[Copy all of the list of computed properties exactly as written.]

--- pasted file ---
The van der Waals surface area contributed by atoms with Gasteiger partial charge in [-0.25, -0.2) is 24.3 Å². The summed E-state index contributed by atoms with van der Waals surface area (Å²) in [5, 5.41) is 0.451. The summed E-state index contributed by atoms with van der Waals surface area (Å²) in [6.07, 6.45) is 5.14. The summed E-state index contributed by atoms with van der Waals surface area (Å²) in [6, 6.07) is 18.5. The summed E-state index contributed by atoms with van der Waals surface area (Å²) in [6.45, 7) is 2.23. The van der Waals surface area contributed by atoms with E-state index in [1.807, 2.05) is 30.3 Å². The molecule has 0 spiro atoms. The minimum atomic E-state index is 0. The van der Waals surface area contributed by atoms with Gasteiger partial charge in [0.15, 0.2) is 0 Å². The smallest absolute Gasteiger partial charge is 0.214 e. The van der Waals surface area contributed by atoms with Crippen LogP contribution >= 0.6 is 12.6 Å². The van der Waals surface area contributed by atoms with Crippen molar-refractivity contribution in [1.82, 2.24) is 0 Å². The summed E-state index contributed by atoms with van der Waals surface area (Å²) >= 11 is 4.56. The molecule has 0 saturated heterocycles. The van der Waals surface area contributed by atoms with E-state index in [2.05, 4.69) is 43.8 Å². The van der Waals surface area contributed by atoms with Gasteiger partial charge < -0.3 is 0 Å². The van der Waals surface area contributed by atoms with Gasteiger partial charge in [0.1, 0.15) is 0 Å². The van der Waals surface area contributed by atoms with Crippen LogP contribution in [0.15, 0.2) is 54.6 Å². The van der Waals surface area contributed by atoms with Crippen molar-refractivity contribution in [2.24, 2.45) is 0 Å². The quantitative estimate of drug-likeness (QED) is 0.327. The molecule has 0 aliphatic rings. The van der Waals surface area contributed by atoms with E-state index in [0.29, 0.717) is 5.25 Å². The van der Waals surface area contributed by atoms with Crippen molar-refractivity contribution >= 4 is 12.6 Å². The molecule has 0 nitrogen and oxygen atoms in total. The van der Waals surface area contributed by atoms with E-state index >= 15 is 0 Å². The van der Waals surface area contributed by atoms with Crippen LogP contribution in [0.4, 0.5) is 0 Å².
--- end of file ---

The van der Waals surface area contributed by atoms with Gasteiger partial charge in [-0.25, -0.2) is 24.3 Å². The summed E-state index contributed by atoms with van der Waals surface area (Å²) in [5, 5.41) is 0.451. The summed E-state index contributed by atoms with van der Waals surface area (Å²) in [6.07, 6.45) is 5.14. The summed E-state index contributed by atoms with van der Waals surface area (Å²) in [6, 6.07) is 18.5. The summed E-state index contributed by atoms with van der Waals surface area (Å²) in [6.45, 7) is 2.23. The van der Waals surface area contributed by atoms with E-state index in [1.807, 2.05) is 30.3 Å². The molecule has 0 spiro atoms. The minimum atomic E-state index is 0. The van der Waals surface area contributed by atoms with Gasteiger partial charge in [0.15, 0.2) is 0 Å². The smallest absolute Gasteiger partial charge is 0.214 e. The van der Waals surface area contributed by atoms with Crippen LogP contribution >= 0.6 is 12.6 Å². The van der Waals surface area contributed by atoms with Crippen molar-refractivity contribution in [1.82, 2.24) is 0 Å². The summed E-state index contributed by atoms with van der Waals surface area (Å²) >= 11 is 4.56. The molecule has 0 saturated heterocycles. The van der Waals surface area contributed by atoms with E-state index in [2.05, 4.69) is 43.8 Å². The van der Waals surface area contributed by atoms with Gasteiger partial charge < -0.3 is 0 Å². The van der Waals surface area contributed by atoms with Gasteiger partial charge in [0.1, 0.15) is 0 Å². The van der Waals surface area contributed by atoms with Crippen LogP contribution in [0.15, 0.2) is 54.6 Å². The van der Waals surface area contributed by atoms with Crippen molar-refractivity contribution in [2.24, 2.45) is 0 Å². The quantitative estimate of drug-likeness (QED) is 0.327. The molecule has 0 aliphatic rings. The van der Waals surface area contributed by atoms with E-state index in [0.29, 0.717) is 5.25 Å². The van der Waals surface area contributed by atoms with Crippen molar-refractivity contribution >= 4 is 12.6 Å². The molecule has 0 nitrogen and oxygen atoms in total. The van der Waals surface area contributed by atoms with E-state index >= 15 is 0 Å². The van der Waals surface area contributed by atoms with Crippen LogP contribution in [0.4, 0.5) is 0 Å².